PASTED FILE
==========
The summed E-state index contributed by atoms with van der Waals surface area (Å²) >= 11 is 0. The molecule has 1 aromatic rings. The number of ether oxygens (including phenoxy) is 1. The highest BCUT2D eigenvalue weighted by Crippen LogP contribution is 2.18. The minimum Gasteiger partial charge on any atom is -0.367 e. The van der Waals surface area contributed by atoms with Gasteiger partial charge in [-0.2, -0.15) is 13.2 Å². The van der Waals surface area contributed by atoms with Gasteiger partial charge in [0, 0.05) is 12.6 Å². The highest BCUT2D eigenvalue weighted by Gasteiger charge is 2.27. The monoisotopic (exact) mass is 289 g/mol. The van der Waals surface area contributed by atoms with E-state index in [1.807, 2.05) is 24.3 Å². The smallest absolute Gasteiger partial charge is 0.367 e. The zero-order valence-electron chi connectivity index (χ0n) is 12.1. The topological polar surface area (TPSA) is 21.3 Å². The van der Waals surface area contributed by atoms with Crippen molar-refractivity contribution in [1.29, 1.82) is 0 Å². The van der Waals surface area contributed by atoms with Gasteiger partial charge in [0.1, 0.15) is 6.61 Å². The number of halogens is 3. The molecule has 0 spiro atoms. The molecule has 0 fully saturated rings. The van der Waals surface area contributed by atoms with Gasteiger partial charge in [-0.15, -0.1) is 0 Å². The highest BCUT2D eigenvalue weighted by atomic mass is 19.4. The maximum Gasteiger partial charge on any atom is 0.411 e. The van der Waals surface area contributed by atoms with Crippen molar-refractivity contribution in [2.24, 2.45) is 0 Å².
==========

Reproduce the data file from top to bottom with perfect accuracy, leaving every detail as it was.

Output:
The summed E-state index contributed by atoms with van der Waals surface area (Å²) >= 11 is 0. The molecule has 1 aromatic rings. The number of ether oxygens (including phenoxy) is 1. The highest BCUT2D eigenvalue weighted by Crippen LogP contribution is 2.18. The minimum Gasteiger partial charge on any atom is -0.367 e. The van der Waals surface area contributed by atoms with Gasteiger partial charge in [-0.2, -0.15) is 13.2 Å². The van der Waals surface area contributed by atoms with Gasteiger partial charge in [0, 0.05) is 12.6 Å². The highest BCUT2D eigenvalue weighted by Gasteiger charge is 2.27. The monoisotopic (exact) mass is 289 g/mol. The van der Waals surface area contributed by atoms with E-state index in [1.807, 2.05) is 24.3 Å². The smallest absolute Gasteiger partial charge is 0.367 e. The zero-order valence-electron chi connectivity index (χ0n) is 12.1. The topological polar surface area (TPSA) is 21.3 Å². The van der Waals surface area contributed by atoms with Crippen molar-refractivity contribution in [1.29, 1.82) is 0 Å². The van der Waals surface area contributed by atoms with Gasteiger partial charge in [0.1, 0.15) is 6.61 Å². The number of halogens is 3. The molecule has 0 spiro atoms. The molecule has 0 fully saturated rings. The van der Waals surface area contributed by atoms with Gasteiger partial charge in [-0.15, -0.1) is 0 Å². The highest BCUT2D eigenvalue weighted by atomic mass is 19.4. The maximum Gasteiger partial charge on any atom is 0.411 e. The van der Waals surface area contributed by atoms with Crippen molar-refractivity contribution in [2.24, 2.45) is 0 Å².